Determining the Contribution of Measured New Particle Formation on Aerosol Size Distributions During the SEAC4RS Campaign

Wednesday, 17 December 2014
Brian S Meland, University of Denver, Denver, CO, United States, Duncan Axisa, NCAR, Boulder, CO, United States and James C Wilson, Univ Denver, Denver, CO, United States
The University of Denver Nucleation-Mode Aerosol Size Spectrometer (NMASS) was used to measure aerosol size distributions during 12 flights on board the Spec Learjet during the Studies of Emissions and Atmospheric Composition, Clouds and Climate Coupling by Regional Surveys (SEAC4RS) campaign. The NMASS consists of 5 continuous flow CPCs operating in parallel which allows for the measurement of 5 channel size distributions covering size range of 4 to 60 nm with 1 Hz temporal resolution.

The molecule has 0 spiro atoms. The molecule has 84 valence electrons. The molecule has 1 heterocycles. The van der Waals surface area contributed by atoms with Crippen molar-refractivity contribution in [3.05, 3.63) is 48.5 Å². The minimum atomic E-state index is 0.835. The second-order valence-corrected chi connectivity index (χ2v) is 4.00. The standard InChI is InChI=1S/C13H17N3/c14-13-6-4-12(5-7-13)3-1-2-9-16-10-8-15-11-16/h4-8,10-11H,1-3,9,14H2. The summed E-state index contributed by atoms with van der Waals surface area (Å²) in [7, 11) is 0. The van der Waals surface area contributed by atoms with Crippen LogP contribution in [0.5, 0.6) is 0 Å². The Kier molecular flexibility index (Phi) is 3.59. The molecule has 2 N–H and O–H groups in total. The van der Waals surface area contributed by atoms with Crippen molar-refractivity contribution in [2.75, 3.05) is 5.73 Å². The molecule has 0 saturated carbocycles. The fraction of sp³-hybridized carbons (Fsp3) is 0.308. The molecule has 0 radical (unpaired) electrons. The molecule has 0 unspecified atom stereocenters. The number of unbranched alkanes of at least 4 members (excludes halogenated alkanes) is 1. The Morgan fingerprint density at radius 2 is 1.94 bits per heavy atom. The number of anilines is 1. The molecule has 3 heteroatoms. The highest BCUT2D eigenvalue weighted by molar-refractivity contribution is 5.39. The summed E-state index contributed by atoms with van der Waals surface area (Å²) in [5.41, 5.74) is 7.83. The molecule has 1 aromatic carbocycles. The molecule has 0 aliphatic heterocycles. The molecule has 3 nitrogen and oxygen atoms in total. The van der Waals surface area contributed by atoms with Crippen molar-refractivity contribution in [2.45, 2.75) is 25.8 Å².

On-going new particle formation events, such as gas to particle conversion, can create particles with diameters of one to two nanometers. Through coagulation and condensation, these particles can grow to diameters sufficiently large as to act as cloud condensation nuclei. In-situ measurements of particles with the NMASS provide evidence for recent new particle formation since nanometer sized particles are converted rapidly by coagulation to detectable size ranges (diameters > 4 nm).

During SEAC4RS, strong evidence of new particle formation was seen in the lower, < 1.5 km, and the upper, 8-12 km , troposphere. At mid altitudes (2-7 km), much fewer NPF events were seen correlating strongly with a decrease in total measured particle concentrations. Evidence of NPF was seen in approximately 20% of all of our measurements during SEAC4RS, though over 90% of measurements near the tropopause were indicative of NPF. Forward trajectories of newly formed particles have been determined using NOAA’s Hybrid Single Particle Lagrangian Integrated Trajectory Model (HYSPLIT) along with calculations of aerosol coagulation to determine the impact of these newly formed particles downwind of their sources.